Slobbish may be too strong a word to describe my working environment, notes piled on top of newspaper articles piled on top of notes, CD’s and DVD’s strewn about, sticky notes plastered all over my computer, pens and paper placed haphazardly, but a recent study proves that being messy is great for creativity.
The new studies, conducted by psychological scientist Kathleen Vohs and her fellow researchers at the University of Minnesota are published in Psychological Science, a journal of the Association for Psychological Science.
“Prior work has found that a clean setting leads people to do good things: Not engage in crime, not litter, and show more generosity,” Vohs explains. “We found, however, that you can get really valuable outcomes from being in a messy setting.”
How well does this statement of ‘clean leads to good’ stack up with history?
Famous slobs: Albert Einstein, Pablo Picasso, Francis Bacon, Mark Twain, Abraham Lincoln.
Famous neat freaks: David Beckam, Adolf Hitler, Martha Stewart, Tiger Woods, Jessica Alba.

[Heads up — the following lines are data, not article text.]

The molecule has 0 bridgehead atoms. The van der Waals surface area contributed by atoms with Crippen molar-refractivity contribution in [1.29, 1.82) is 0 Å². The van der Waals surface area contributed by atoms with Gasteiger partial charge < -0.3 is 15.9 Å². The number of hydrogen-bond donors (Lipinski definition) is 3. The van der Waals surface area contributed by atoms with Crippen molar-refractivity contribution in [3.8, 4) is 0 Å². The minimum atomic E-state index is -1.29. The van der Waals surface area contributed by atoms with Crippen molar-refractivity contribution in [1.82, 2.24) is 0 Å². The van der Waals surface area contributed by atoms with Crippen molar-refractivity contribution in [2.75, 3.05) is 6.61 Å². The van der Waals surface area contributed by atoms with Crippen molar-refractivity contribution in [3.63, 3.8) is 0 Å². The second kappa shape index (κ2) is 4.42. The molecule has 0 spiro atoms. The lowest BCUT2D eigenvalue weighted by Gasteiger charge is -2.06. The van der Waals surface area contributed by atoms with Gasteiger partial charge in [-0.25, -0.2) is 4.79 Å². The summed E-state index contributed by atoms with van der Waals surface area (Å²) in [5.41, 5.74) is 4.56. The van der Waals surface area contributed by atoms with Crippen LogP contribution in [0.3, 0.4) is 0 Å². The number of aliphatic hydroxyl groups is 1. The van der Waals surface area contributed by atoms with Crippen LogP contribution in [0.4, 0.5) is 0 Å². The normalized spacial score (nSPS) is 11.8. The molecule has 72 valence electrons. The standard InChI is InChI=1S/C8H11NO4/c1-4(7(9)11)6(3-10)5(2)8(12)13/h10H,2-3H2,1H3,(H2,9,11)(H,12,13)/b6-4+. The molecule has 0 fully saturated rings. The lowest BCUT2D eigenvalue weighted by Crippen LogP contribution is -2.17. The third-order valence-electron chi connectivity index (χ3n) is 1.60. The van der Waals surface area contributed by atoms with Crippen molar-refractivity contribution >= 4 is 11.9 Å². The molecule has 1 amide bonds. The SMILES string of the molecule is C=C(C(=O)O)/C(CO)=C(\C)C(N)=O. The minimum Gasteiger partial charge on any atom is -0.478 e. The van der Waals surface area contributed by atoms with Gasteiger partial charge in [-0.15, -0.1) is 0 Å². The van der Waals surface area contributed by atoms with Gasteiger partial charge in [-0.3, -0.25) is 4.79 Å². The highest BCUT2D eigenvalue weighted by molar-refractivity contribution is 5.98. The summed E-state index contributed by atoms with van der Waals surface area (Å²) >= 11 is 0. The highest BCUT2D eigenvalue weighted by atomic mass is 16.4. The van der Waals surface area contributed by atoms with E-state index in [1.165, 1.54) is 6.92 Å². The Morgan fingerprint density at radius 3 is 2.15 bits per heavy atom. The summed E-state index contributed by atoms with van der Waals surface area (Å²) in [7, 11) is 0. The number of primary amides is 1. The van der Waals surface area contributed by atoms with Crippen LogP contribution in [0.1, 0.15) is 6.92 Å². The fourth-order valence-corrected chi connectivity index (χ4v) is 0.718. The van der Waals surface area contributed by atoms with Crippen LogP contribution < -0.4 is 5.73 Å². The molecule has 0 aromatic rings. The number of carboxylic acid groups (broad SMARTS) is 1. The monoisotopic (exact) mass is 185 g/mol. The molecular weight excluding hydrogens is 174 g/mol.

Overall, participants in the messy room generated the same number of ideas for new uses as their clean-room counterparts. But their ideas were rated as more interesting and creative when evaluated by impartial judges.
“Being in a messy room led to something that firms, industries, and societies want more of: Creativity,” says Vohs.
The researchers also found that when participants were given a choice between a new product and an established one, those in the messy room were more likely to prefer the novel one — a signal that being in a disorderly environment stimulates a release from conventionality. Whereas participants in a tidy room preferred the established product over the new one.
“Disorderly environments seem to inspire breaking free of tradition, which can produce fresh insights,” Vohs concludes. “Orderly environments, in contrast, encourage convention and playing it safe.”
Surprisingly, the specific physical location didn’t seem to matter:
“We used 6 different locations in our paper — the specifics of the rooms were not important. Just making that environment tidy or unkempt made a whopping difference in people’s behavior,” says Vohs.
The researchers are continuing to investigate whether these effects might even transfer to a virtual environment: the Internet. Preliminary findings suggest that the tidiness of a webpage predicts the same kind of behaviors.
Oh Crap! How the heck do I transfer my natural disorderliness to such an orderly set of computer code used to generate this wordpress blog?
What the world needs now may well be ‘love, sweet love’ as the song suggests, but I’d sure like the software coders of the world to get creative and offer-up some messiness options for users like me to use.